In this series of DAC Basics, we start out by briefly discussing three architectures (Figure 1 ). This will give us a good frame of reference as we work through the critical digital-to-analog converter (DAC) specifications and applications.
These architectures are the string DAC, R-2R DAC, and multiplying DAC. In all cases, these devices use a digital input code to generate an analog output signal. Each architecture offers advantages and disadvantages in both the time and signal domains. In this series, we will be unraveling these differences.
String DAC resistor architecture
The string DAC uses a resistor-string architecture (Figure 2 ). One could say that the string DAC looks a lot like a digital potentiometer, and that is true. The string DAC simply has the additional output amplifier in the circuit.
For simplicity, think of the design as a single string of 2N -matched resistors with a reference voltage (VREF ) on top. In this formula, N equals the number of DAC bits. If you have a 12-bit string DAC, theoretically, there would be 4069 resistors. Alternatively, a 16-bit converter would have 65,536 resistors, which is unwieldy! Later in this series we will share some design tricks to reduce the string DAC's resistor count.
As you change the input codes to the DAC, the output amplifier taps into different points on the string. In this manner, the DAC produces the appropriate output analog voltage. Some resistor-string DACs have an option for multiple gain settings. These DACs accomplish different gain settings by switching the internal amplifier's feedback resistor to different values. The user implements these changes with the DAC's control and interface logic.
One thing to notice about the string DAC is that the voltage reference, VREF , is immediately divided by two. The DAC designer does this at the top of the resistor string by using the RDIVIDER resistor. This reference-voltage-division technique ensures that the common-mode input voltage to the internal output amplifier remains within its input common-mode linear range. (These are some references for this section: What does rail-to-rail input operation really mean? and Rail-to-Rail Inputs — what you should know!)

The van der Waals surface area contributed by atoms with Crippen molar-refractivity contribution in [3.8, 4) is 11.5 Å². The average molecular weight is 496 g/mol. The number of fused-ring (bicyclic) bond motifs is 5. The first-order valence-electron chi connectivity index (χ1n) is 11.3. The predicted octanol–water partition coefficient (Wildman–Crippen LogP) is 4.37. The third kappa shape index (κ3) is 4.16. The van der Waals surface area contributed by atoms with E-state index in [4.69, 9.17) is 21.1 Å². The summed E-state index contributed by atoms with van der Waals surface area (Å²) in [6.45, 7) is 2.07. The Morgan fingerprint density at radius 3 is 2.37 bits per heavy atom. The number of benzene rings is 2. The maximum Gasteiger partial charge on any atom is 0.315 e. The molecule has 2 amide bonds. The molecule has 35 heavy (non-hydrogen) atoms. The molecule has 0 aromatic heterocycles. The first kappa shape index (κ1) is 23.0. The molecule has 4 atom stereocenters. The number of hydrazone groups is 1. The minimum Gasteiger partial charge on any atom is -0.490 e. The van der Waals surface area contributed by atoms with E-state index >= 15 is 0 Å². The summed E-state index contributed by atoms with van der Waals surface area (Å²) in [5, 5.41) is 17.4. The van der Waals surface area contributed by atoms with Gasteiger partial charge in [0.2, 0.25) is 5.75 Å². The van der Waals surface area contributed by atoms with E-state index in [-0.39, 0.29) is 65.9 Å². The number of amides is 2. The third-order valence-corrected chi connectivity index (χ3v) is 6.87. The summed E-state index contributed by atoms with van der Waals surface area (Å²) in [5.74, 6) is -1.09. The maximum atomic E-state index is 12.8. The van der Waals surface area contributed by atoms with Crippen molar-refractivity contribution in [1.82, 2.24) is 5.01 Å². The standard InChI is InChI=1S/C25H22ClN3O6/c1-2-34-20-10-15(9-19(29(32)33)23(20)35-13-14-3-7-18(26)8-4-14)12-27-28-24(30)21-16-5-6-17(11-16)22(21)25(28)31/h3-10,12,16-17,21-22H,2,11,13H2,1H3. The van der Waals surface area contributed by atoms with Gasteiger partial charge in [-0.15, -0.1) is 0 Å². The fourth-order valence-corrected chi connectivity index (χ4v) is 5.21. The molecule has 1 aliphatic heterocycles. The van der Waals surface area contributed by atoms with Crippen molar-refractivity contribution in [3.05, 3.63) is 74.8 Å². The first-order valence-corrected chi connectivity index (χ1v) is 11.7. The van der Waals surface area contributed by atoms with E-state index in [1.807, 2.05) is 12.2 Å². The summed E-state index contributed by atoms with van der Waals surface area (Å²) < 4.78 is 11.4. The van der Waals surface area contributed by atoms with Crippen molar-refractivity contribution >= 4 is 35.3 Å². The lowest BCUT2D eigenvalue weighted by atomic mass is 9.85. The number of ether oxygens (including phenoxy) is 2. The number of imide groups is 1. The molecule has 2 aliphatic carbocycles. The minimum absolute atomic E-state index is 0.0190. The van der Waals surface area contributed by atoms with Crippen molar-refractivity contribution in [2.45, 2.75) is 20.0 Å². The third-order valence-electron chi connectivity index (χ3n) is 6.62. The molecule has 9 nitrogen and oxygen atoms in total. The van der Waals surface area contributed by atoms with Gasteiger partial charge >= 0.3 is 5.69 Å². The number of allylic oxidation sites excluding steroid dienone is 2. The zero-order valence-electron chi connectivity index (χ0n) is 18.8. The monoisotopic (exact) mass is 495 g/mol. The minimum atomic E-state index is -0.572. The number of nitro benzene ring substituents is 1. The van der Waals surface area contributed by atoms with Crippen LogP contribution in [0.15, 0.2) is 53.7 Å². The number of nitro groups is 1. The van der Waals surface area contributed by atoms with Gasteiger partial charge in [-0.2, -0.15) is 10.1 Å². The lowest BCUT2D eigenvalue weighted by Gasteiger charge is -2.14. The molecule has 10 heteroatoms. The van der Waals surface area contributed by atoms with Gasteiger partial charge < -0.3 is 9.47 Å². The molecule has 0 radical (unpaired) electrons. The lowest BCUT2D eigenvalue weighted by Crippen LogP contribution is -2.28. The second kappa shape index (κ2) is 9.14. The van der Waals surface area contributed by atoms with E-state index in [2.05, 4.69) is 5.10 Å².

The string DAC is appropriate for a majority of precision DAC applications. In particular, string DACs are found in adjustable references, DC bias control, or closed-loop systems such as digital servos or machine/motor control applications. The string DAC does bring advantages to the table. The output voltage of the string DACs are inherently monotonic. This device exhibits lower glitch performance than the other DACs in this discussion.
R-2R DAC architecture
The R-2R DAC uses a stack of resistors configured in a basic R-2R architecture followed by a buffer amplifier (Figure 3 ). The legs of the R-2R resistors are biased using the ground or a voltage reference in accordance with the input digital code.
This DAC is also referred to as an R-2R ladder or voltage-switching DAC. For each new digital input update, the internal 2R leg resistors are directed to VREF or ground. As the input code increases, more switches are switched from the ground node and to the VREF node. The resulting output voltage is the summing of all the 2R ladder voltages.